November Friday Morning Financial Household Resiliency Series*

Friday,November 1st, 10:00am-12:00pm: Making Ends Meet

Friday, November 8th10:00am-12:00pm:Budgeting and Saving

Friday, November 15th10:00am-12:00pm: Hands-On Banking

Friday, November 22th10:00am-12:00pm: Building, Repairing and Protecting Credit


*These classes will be held at our Lloyd Center office on the 3rd floor of the Lloyd Center Mall (between Nordstroms and the food court), 2010 Lloyd Center.The classes can be taken individually or as a series. They are $5 each and $15 for all four classes. Fee waivers are available for those who qualify.  Register here or call or email Misha at (503)-249-5205/

Scam Jam                              

Has this Innovative Connections  peaked your interest on scams? Well, you're in luck! The Department of Consumer and Business services will be hosting a Scam Jam on October 22nd from 9am-12:30 at the Oregon Convention Center.
Scam Jam is a free, educational, and entertaining event where you can learn about today's scams and schemes, such as Medicare fraud, insurance and investment fraud, online and door-to-door scams, identity theft, and other scams targeting consumers.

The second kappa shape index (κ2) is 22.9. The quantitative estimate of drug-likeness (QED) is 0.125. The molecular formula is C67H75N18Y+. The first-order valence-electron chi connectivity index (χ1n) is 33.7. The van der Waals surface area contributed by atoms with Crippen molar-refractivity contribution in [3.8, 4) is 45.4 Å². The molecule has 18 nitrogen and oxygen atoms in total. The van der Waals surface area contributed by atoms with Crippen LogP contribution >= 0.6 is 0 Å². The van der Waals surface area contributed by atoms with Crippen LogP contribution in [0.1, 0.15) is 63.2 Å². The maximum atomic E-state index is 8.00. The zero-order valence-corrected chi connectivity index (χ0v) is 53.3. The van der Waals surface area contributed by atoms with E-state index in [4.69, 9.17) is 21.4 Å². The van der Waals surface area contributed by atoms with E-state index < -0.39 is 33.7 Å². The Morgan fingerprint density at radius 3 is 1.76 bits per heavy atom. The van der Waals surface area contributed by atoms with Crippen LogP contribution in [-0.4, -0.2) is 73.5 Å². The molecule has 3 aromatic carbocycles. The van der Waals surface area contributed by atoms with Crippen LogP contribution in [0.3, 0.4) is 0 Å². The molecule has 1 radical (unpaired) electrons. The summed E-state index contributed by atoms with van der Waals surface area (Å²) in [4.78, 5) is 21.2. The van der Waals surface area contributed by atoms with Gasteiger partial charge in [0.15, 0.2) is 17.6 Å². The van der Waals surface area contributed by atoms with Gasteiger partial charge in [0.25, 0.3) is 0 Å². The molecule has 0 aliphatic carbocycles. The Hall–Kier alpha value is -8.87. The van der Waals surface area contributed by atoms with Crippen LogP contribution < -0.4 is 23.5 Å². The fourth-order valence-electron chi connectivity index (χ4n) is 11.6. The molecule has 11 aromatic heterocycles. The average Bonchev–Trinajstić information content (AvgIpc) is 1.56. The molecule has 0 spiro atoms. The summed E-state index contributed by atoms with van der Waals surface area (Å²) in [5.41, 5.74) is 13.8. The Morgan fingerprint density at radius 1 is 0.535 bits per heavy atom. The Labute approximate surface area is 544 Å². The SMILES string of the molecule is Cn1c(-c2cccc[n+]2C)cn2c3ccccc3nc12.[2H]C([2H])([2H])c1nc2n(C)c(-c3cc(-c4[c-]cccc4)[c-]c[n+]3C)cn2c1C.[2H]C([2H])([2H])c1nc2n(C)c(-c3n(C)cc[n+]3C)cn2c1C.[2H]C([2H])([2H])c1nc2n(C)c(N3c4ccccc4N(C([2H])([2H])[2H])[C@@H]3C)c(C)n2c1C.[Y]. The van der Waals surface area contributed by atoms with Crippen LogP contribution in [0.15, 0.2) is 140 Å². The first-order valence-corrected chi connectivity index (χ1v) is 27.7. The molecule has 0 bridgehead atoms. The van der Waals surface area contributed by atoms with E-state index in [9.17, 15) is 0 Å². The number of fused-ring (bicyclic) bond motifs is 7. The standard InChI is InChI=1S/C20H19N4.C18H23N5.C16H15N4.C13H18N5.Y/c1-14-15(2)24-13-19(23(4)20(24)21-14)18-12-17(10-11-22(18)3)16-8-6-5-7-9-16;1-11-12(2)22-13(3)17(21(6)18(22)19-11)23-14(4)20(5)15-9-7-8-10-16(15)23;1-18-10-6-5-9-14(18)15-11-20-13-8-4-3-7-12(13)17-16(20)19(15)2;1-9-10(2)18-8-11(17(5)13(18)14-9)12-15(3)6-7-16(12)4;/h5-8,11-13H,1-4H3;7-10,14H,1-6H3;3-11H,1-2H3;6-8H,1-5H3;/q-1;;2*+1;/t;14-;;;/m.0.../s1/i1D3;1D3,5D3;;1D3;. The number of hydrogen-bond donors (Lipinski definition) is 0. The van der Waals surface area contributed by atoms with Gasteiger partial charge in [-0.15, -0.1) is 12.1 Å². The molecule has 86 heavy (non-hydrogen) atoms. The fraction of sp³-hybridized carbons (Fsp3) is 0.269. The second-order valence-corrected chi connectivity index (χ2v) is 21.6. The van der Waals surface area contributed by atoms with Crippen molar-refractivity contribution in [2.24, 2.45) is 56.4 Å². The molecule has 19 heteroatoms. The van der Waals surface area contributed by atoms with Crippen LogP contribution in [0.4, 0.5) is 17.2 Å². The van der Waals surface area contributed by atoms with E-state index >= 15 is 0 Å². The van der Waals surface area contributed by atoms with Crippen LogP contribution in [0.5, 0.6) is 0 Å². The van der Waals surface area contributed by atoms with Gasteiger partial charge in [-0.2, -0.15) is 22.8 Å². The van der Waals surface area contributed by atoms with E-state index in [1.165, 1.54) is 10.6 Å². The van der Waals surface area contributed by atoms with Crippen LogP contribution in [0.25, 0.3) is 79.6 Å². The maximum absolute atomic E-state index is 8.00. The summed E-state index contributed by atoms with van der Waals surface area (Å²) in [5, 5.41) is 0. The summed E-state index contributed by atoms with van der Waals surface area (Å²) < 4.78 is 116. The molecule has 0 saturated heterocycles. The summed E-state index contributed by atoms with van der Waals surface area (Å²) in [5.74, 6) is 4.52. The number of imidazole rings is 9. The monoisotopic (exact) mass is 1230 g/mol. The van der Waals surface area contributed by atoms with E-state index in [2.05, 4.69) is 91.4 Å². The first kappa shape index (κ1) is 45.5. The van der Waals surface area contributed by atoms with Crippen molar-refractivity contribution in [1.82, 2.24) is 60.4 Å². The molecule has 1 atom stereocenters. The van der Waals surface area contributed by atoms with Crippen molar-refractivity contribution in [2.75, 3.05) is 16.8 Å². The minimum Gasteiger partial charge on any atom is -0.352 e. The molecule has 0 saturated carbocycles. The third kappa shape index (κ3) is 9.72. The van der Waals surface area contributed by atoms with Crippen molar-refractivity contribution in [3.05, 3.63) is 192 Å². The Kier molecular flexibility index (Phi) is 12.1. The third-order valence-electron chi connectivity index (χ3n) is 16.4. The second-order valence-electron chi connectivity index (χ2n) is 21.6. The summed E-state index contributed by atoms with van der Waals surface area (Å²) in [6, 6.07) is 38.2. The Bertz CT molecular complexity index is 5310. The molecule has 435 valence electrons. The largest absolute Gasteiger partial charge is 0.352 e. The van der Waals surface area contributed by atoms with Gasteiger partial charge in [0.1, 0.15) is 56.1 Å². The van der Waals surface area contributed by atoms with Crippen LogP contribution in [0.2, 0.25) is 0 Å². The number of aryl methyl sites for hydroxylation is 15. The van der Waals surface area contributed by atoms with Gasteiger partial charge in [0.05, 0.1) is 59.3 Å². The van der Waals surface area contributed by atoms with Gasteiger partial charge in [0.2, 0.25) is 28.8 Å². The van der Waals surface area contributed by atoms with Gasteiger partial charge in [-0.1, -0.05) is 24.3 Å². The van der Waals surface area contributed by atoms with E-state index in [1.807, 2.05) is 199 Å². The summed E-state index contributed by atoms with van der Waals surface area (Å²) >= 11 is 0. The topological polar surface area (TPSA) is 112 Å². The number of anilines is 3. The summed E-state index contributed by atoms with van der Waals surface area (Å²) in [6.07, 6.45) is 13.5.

Scam Jam is a free event that is open to the public, but you must register to attend. Registration here or by calling 1-877-926-8300

For Our Borrowers

Money treeAre You Receiving Your Payment Reminders?

If you chose to receive your payment reminders by email, make sure that they are coming to your inbox and not your junk mail. If you would like to change the way that you receive reminders (by mail, by email, or by phone call) let us know! Call Misha at 503-249-5205.

How to Make Your Loan Payment
  • You can mail your payment by check or money order to Innovative Changes, 2010 Lloyd Center, Portland, OR 97232.
  •  You can sign up for us to automatically deduct your payment from your bank account each month. Contact us if you would like to do this at 503-249-5205.  
  • You can drop off your payment (check, money order, or cash) at the Lloyd Center, 3rd Floor, Suite 2010 (2010 Lloyd Center Mall, Portland, OR 97232) Mon-Fri, 9 am-5 pm, or drop it through our mail slot on other days/times. 
  • You can also pay via PayPal by following directions on our website here. Please note, it asks you to fill in a donation amount, but this is not a donation, it will go towards your loan payment.             

We Are Here to Help!  


Are you having trouble making your payment this month, or afraid that it might be a little late? Let us know! We understand that unexpected events and expenses can make it hard to keep your finances on track, and Innovative Changes wants to be there for you in such cases. Innovative Changes is flexible and willing to work with our borrowers to satisfy loan obligations, and in return we ask for honest and timely communication. Remember, if you know your payment is going to be late, let us know ahead of time and we might be able to avoid charging a late fee or sending out a late notice.